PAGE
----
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Proteins. 2006 Dec 1;65(4):816-23.

Evidence for a novel domain of bacterial outer membrane ushers.

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Biochemisches Institut der Universität Zürich, Zürich CH-8057, Switzerland.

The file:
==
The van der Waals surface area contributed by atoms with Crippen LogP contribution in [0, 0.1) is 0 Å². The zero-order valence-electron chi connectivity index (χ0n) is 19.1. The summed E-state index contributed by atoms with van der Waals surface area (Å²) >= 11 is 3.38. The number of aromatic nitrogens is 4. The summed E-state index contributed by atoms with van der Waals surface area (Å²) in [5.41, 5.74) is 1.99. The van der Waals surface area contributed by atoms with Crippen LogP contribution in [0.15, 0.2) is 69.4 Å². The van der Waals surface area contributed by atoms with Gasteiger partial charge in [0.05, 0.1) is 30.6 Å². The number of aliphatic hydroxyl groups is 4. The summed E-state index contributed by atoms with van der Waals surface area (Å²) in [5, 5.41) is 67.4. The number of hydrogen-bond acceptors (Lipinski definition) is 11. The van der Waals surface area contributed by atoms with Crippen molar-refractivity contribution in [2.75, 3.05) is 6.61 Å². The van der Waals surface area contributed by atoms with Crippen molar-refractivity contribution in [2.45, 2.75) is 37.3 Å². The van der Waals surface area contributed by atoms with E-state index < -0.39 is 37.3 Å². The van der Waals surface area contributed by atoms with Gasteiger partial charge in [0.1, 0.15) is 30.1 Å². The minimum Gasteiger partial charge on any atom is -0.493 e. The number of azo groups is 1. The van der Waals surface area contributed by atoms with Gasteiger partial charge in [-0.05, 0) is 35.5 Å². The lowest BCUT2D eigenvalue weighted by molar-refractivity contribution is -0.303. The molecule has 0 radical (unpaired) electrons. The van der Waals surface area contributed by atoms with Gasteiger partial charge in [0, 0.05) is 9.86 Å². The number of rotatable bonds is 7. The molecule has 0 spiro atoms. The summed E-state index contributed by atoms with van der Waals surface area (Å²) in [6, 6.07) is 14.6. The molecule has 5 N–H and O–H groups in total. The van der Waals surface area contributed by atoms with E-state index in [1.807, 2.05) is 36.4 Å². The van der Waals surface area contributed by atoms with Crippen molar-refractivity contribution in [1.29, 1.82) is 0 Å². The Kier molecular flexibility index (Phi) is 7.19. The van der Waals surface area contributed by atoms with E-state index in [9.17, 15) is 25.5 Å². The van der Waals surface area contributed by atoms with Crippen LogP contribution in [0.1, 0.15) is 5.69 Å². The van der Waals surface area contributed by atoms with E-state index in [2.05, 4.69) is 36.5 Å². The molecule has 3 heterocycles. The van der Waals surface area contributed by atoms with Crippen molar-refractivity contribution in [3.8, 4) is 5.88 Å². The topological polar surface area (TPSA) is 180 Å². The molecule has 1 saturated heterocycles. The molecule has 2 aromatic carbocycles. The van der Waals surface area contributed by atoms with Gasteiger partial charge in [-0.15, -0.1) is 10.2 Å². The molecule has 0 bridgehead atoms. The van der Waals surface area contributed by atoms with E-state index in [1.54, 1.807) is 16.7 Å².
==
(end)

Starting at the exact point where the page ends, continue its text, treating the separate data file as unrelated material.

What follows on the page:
Many pathogenic bacteria possess adhesive surface organelles (called pili), anchored to their outer membrane, which mediate the first step of infection by binding to host tissue. Pilus biogenesis occurs via the "chaperone-usher" pathway: the usher, a large outer membrane protein, binds complexes of a periplasmic chaperone with pilus subunits, unloads the subunits from the chaperone, and assembles them into the pilus, which is extruded into the extracellular space. Ushers comprise an N-terminal periplasmic domain, a large transmembrane beta-barrel central domain, and a C-terminal periplasmic domain. Since structural data are available only for the N-terminal domain, we performed an in-depth bioinformatic analysis of bacterial ushers. Our analysis led us to the conclusion that the transmembrane beta-barrel region of ushers contains a so far unrecognized soluble domain, the "middle domain", which possesses a beta-sandwich fold. Two other bacterial beta-sandwich domains, the TT0351 protein from Thermus thermophilus and the carbohydrate binding module CBM36 from Paenibacillus polymyxa, are possible distant relatives of the usher "middle domain". Several mutations reported to abolish in vivo pilus formation cluster in this region, underlining its functional importance.

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